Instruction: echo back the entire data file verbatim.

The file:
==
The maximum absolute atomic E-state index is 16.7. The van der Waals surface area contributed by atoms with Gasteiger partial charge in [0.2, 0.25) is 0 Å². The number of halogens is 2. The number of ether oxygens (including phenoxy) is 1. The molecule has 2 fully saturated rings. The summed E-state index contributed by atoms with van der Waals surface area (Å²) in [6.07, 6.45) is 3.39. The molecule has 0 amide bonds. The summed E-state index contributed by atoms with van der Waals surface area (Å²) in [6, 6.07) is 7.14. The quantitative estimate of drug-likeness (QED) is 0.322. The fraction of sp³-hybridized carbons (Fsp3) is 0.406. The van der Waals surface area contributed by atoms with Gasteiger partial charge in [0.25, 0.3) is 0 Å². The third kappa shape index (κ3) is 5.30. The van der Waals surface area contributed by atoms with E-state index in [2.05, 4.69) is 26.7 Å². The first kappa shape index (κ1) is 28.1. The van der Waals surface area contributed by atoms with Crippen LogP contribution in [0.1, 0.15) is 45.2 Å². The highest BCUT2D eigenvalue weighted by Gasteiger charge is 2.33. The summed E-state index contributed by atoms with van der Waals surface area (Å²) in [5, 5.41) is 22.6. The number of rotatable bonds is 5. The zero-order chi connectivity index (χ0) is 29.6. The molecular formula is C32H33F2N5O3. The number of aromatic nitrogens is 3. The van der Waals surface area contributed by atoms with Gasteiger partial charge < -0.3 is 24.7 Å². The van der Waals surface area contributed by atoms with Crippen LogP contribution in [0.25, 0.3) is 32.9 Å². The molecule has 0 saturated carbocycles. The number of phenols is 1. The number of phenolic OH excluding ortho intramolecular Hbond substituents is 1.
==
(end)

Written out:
The maximum absolute atomic E-state index is 16.7. The van der Waals surface area contributed by atoms with Gasteiger partial charge in [0.2, 0.25) is 0 Å². The number of halogens is 2. The number of ether oxygens (including phenoxy) is 1. The molecule has 2 fully saturated rings. The summed E-state index contributed by atoms with van der Waals surface area (Å²) in [6.07, 6.45) is 3.39. The molecule has 0 amide bonds. The summed E-state index contributed by atoms with van der Waals surface area (Å²) in [6, 6.07) is 7.14. The quantitative estimate of drug-likeness (QED) is 0.322. The fraction of sp³-hybridized carbons (Fsp3) is 0.406. The van der Waals surface area contributed by atoms with Gasteiger partial charge in [0.25, 0.3) is 0 Å². The third kappa shape index (κ3) is 5.30. The van der Waals surface area contributed by atoms with E-state index in [2.05, 4.69) is 26.7 Å². The first kappa shape index (κ1) is 28.1. The van der Waals surface area contributed by atoms with Crippen LogP contribution in [0.1, 0.15) is 45.2 Å². The highest BCUT2D eigenvalue weighted by Gasteiger charge is 2.33. The summed E-state index contributed by atoms with van der Waals surface area (Å²) in [5, 5.41) is 22.6. The number of rotatable bonds is 5. The zero-order chi connectivity index (χ0) is 29.6. The molecular formula is C32H33F2N5O3. The number of aromatic nitrogens is 3. The van der Waals surface area contributed by atoms with Gasteiger partial charge < -0.3 is 24.7 Å². The van der Waals surface area contributed by atoms with Crippen LogP contribution in [0.25, 0.3) is 32.9 Å². The molecule has 0 saturated carbocycles. The number of phenols is 1. The number of phenolic OH excluding ortho intramolecular Hbond substituents is 1.